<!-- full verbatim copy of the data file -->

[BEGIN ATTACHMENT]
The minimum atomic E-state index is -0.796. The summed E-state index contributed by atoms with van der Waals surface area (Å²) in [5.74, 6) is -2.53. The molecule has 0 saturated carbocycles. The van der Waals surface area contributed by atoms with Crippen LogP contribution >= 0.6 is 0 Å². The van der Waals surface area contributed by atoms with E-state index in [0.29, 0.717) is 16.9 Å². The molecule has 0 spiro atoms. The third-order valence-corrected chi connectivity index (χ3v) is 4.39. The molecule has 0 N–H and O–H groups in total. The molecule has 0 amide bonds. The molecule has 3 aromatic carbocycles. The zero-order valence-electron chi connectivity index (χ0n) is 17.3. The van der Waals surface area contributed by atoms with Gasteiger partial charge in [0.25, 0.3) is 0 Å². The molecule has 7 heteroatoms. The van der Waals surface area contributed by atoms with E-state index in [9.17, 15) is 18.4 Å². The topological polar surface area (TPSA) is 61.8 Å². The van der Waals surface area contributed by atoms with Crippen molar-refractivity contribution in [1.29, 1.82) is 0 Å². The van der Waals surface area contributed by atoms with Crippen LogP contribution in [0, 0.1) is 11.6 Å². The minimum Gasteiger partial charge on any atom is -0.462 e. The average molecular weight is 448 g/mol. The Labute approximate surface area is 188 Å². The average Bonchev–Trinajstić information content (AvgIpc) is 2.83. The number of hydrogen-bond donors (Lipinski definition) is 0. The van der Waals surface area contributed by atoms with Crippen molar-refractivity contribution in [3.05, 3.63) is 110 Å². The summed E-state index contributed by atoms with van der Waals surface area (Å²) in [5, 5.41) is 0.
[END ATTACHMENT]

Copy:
The minimum atomic E-state index is -0.796. The summed E-state index contributed by atoms with van der Waals surface area (Å²) in [5.74, 6) is -2.53. The molecule has 0 saturated carbocycles. The van der Waals surface area contributed by atoms with Crippen LogP contribution >= 0.6 is 0 Å². The van der Waals surface area contributed by atoms with E-state index in [0.29, 0.717) is 16.9 Å². The molecule has 0 spiro atoms. The third-order valence-corrected chi connectivity index (χ3v) is 4.39. The molecule has 0 N–H and O–H groups in total. The molecule has 0 amide bonds. The molecule has 3 aromatic carbocycles. The zero-order valence-electron chi connectivity index (χ0n) is 17.3. The van der Waals surface area contributed by atoms with Gasteiger partial charge in [0.25, 0.3) is 0 Å². The molecule has 7 heteroatoms. The van der Waals surface area contributed by atoms with E-state index in [9.17, 15) is 18.4 Å². The topological polar surface area (TPSA) is 61.8 Å². The van der Waals surface area contributed by atoms with Crippen molar-refractivity contribution in [1.29, 1.82) is 0 Å². The van der Waals surface area contributed by atoms with Crippen LogP contribution in [0, 0.1) is 11.6 Å². The minimum Gasteiger partial charge on any atom is -0.462 e. The average molecular weight is 448 g/mol. The Labute approximate surface area is 188 Å². The average Bonchev–Trinajstić information content (AvgIpc) is 2.83. The number of hydrogen-bond donors (Lipinski definition) is 0. The van der Waals surface area contributed by atoms with Crippen molar-refractivity contribution in [3.05, 3.63) is 110 Å². The summed E-state index contributed by atoms with van der Waals surface area (Å²) in [5, 5.41) is 0.